Founder Acharya His Divine Grace
A.C. Bhaktivedanta Swami Prabhupada

The Devotee Wears Prada
By Madhava Smullen   |  Oct 25, 2016

As ISKCON grows beyond the missionary core that started it, with congregations of families, professionals, and artists, its spiritual and cultural contribution has begun to be felt in all areas of life.

Fall is the perfect time to look at one of those areas – fashion – where ISKCON is seeing a second-generation-led explosion lately. That explosion is being embraced by the ISKCON devotee congregation, as well as reaching the yoga community and beyond, into the mainstream.

Should Hare Krishnas care about fashion? The success of many Kuli-led fashion companies suggests that they already do. And designers say that’s a good thing, boosting self-esteem, inspiring enthusiasm to attend temple festivals, and allowing us to visually communicate who we are.

So while devotees may not be wearing Prada, they are wearing these designers:

Gopi Skirts by Radhika: The Colorful Trendsetter

Gopi Skirts by Radhika

When Radhika Garvey began making cotton skirts for herself eleven years ago as an easy-to-wear, comfortable and cruelty-free alternative to silk saris, she didn’t know she was contributing to the start of a major new international trend.

As she began making her skirts in Vrindavan, India, they spread like wildfire through an ISKCON that previously used only saris or wrap-arounds, becoming the new must-haves.

Today, Gopi Skirts by Radhika are still hugely popular, selling to dancers and the yoga community as well as devotees. Inspired by Krishna art of the gopis, they consist of a long skirt (lengha), blouse (choli), and scarf (dupatta) made with traditional Orissan, South Indian and Jaipur Bandini fabrics. Dramatic and eye-poppingly colorful, they’re known for giving wearers that perfect “spin” while dancing in kirtan.

“I had so many young girls writing to me saying, ‘They’re so easy to put on, I feel beautiful and good about what I’m wearing, and it’s inspired me to start going to the temple again,’” says Radhika. “I know that’s a material reason, but I think it’s important for girls and women to feel good about what they’re wearing like that. It’s empowering.”

Radhika also makes cotton gopi skirts and dhotis for children, as well as handstitched wedding outfits. Most importantly, her business is done as a service — Radhika donates all of her profits to the Laguna Beach temple and Deities.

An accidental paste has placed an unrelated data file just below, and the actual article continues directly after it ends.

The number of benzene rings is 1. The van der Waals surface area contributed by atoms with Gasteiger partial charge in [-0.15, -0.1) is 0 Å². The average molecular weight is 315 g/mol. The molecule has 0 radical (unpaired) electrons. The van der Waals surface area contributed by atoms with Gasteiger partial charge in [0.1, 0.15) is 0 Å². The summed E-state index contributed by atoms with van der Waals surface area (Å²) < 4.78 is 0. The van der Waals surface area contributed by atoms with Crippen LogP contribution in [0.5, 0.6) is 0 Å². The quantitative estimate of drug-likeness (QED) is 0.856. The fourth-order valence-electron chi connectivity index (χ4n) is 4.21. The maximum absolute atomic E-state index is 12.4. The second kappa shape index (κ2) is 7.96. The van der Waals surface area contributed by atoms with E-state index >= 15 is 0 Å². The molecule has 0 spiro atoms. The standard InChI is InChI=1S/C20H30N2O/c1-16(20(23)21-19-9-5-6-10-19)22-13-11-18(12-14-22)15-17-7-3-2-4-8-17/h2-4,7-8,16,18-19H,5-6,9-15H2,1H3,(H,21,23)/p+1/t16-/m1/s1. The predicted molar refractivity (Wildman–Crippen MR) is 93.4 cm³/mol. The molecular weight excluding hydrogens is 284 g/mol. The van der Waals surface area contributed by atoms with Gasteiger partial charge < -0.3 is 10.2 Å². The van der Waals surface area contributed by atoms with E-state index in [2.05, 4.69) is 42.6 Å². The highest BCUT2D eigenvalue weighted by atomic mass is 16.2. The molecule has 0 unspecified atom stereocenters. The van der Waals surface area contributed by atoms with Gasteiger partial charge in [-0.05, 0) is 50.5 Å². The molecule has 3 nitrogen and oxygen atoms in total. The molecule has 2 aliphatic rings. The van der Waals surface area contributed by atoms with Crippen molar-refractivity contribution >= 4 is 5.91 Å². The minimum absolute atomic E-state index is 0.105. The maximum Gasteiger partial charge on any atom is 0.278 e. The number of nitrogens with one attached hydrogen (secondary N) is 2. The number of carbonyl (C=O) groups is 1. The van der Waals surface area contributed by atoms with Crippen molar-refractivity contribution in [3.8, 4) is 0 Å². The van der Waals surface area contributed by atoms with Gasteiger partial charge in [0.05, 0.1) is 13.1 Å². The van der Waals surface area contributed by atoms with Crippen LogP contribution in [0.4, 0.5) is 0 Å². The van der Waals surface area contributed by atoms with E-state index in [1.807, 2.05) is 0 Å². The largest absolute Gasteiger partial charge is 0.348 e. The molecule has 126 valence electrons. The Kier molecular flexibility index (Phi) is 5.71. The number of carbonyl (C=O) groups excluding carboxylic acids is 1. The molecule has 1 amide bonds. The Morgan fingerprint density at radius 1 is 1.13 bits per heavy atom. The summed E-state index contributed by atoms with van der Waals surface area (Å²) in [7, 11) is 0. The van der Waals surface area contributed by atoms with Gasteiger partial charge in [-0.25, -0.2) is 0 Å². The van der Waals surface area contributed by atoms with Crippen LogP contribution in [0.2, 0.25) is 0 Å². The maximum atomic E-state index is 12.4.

GanJam Tribe – The Artists with Atittude


 Like Radhika, sisters Ganga and Jamuna Sheth began designing clothes for themselves, and launched a business when more and more people started making requests.

 Bold and edgy, their designs are inspired by the tribal peoples of India, particularly Rajasthan, with a streetwise attitude. Items of clothing include skirts, blouses, pants, shawls, button-down long tops, and hoodies. More earthy with pops of color, expect intricate designs, peacock feathers, and the unexpected.

 “We try to combine today’s fashion with the authentic rawness that you can only get in villages in India,” Ganga says. “We use fabrics from Jagannath Puri, Rajasthan and beyond. And each piece is one of a kind – you’ll never get two skirts that are the same.”

 What inspires Ganga and Jamuna more than their business, they say, is how it enables them to give back. Their project “Love Handles” will distribute donated warm clothes to underprivileged children, families and widows in Krishna’s hometown of Vrindavana this winter. And their “Two Dollars, Two Sisters, Two Causes” will send all profits from designer bag sales to support girls at Sandipani Muni School and cows at Kurma Rupa’s Goshala, also in Vrindavana.

 To Ganga and Jamuna, fashion helps keep Krishna consciousness trendy. “We want Krishna consciousness to thrive, and to be accessible to everyone,” Ganga says. “We want to say, ‘You can be part of this culture and still be you, and be stylish.’ And of course, when we look bright and presentable, that attracts newcomers to find out more.”

 Message GanJam at

 Sita Bell – The Ethical Pro


 A graduate from the London College of Fashion, Sita makes everyday wear for working professionals who want to look smart while wearing something that represents their spiritual and ethical beliefs.

 Simple, stylish and clean-cut, her garments include high-necked Victorian-influenced dresses, flowing Anarkalis, tailored jackets and button-down shirts with Nehru collars. Modest and feminine, they are inspired by the gopis’ qualities and aim to make women feel special, empowered and graceful.